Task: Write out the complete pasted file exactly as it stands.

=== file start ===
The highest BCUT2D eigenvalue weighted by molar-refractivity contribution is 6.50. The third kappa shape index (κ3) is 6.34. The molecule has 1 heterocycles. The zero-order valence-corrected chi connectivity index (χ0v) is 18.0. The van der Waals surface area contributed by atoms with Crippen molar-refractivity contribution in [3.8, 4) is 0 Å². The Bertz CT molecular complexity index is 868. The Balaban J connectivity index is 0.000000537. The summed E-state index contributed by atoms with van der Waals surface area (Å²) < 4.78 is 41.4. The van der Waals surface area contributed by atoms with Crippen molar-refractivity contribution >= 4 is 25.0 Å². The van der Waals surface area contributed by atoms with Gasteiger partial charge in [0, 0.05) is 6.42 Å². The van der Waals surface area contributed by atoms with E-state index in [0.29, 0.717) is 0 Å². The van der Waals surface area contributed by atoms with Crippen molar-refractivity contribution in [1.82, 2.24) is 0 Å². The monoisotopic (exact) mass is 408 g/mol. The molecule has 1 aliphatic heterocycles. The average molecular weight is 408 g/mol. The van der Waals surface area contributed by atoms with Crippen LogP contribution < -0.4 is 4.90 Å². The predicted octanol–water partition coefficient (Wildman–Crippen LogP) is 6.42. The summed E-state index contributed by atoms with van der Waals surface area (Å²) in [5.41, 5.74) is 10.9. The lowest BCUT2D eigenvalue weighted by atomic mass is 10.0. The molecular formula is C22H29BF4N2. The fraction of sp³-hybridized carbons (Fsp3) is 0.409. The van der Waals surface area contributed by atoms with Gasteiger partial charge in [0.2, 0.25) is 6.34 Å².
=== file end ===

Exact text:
The highest BCUT2D eigenvalue weighted by molar-refractivity contribution is 6.50. The third kappa shape index (κ3) is 6.34. The molecule has 1 heterocycles. The zero-order valence-corrected chi connectivity index (χ0v) is 18.0. The van der Waals surface area contributed by atoms with Crippen molar-refractivity contribution in [3.8, 4) is 0 Å². The Bertz CT molecular complexity index is 868. The Balaban J connectivity index is 0.000000537. The summed E-state index contributed by atoms with van der Waals surface area (Å²) < 4.78 is 41.4. The van der Waals surface area contributed by atoms with Crippen molar-refractivity contribution >= 4 is 25.0 Å². The van der Waals surface area contributed by atoms with Gasteiger partial charge in [0, 0.05) is 6.42 Å². The van der Waals surface area contributed by atoms with E-state index in [0.29, 0.717) is 0 Å². The van der Waals surface area contributed by atoms with Crippen molar-refractivity contribution in [1.82, 2.24) is 0 Å². The monoisotopic (exact) mass is 408 g/mol. The molecule has 1 aliphatic heterocycles. The average molecular weight is 408 g/mol. The van der Waals surface area contributed by atoms with Crippen LogP contribution < -0.4 is 4.90 Å². The predicted octanol–water partition coefficient (Wildman–Crippen LogP) is 6.42. The summed E-state index contributed by atoms with van der Waals surface area (Å²) in [5.41, 5.74) is 10.9. The lowest BCUT2D eigenvalue weighted by atomic mass is 10.0. The molecular formula is C22H29BF4N2. The fraction of sp³-hybridized carbons (Fsp3) is 0.409. The van der Waals surface area contributed by atoms with Gasteiger partial charge in [0.2, 0.25) is 6.34 Å².